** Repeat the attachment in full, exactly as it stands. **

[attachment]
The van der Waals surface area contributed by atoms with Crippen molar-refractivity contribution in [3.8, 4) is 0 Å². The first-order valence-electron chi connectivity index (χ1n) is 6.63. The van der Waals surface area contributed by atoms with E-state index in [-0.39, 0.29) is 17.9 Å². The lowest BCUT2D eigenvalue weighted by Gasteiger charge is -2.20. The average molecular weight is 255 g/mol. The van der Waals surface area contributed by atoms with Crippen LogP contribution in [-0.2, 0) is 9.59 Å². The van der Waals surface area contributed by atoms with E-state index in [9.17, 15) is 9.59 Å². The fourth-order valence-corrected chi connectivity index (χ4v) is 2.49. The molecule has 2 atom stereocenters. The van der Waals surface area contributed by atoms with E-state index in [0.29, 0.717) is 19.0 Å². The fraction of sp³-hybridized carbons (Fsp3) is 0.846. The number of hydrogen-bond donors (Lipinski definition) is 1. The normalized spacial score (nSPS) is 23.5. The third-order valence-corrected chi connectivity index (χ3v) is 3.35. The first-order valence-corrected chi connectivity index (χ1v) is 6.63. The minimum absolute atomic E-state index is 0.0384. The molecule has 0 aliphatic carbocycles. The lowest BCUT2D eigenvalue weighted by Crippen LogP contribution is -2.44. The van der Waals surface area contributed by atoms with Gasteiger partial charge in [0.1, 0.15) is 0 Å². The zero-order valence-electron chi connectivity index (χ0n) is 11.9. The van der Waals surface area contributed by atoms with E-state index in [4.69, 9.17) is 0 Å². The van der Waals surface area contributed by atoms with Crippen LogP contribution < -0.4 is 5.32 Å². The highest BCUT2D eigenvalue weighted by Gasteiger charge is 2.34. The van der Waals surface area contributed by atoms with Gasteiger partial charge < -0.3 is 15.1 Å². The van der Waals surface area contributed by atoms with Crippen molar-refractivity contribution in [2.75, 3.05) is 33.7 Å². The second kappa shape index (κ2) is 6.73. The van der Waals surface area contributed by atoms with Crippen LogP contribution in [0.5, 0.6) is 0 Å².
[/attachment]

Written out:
The van der Waals surface area contributed by atoms with Crippen molar-refractivity contribution in [3.8, 4) is 0 Å². The first-order valence-electron chi connectivity index (χ1n) is 6.63. The van der Waals surface area contributed by atoms with E-state index in [-0.39, 0.29) is 17.9 Å². The lowest BCUT2D eigenvalue weighted by Gasteiger charge is -2.20. The average molecular weight is 255 g/mol. The van der Waals surface area contributed by atoms with Crippen LogP contribution in [-0.2, 0) is 9.59 Å². The van der Waals surface area contributed by atoms with E-state index in [9.17, 15) is 9.59 Å². The fourth-order valence-corrected chi connectivity index (χ4v) is 2.49. The molecule has 2 atom stereocenters. The van der Waals surface area contributed by atoms with E-state index in [0.29, 0.717) is 19.0 Å². The fraction of sp³-hybridized carbons (Fsp3) is 0.846. The number of hydrogen-bond donors (Lipinski definition) is 1. The normalized spacial score (nSPS) is 23.5. The third-order valence-corrected chi connectivity index (χ3v) is 3.35. The first-order valence-corrected chi connectivity index (χ1v) is 6.63. The minimum absolute atomic E-state index is 0.0384. The molecule has 0 aliphatic carbocycles. The lowest BCUT2D eigenvalue weighted by Crippen LogP contribution is -2.44. The van der Waals surface area contributed by atoms with Gasteiger partial charge in [0.1, 0.15) is 0 Å². The zero-order valence-electron chi connectivity index (χ0n) is 11.9. The van der Waals surface area contributed by atoms with E-state index in [4.69, 9.17) is 0 Å². The van der Waals surface area contributed by atoms with Crippen LogP contribution < -0.4 is 5.32 Å². The highest BCUT2D eigenvalue weighted by Gasteiger charge is 2.34. The van der Waals surface area contributed by atoms with Gasteiger partial charge < -0.3 is 15.1 Å². The van der Waals surface area contributed by atoms with Crippen molar-refractivity contribution in [2.75, 3.05) is 33.7 Å². The second kappa shape index (κ2) is 6.73. The van der Waals surface area contributed by atoms with Crippen LogP contribution in [0.5, 0.6) is 0 Å².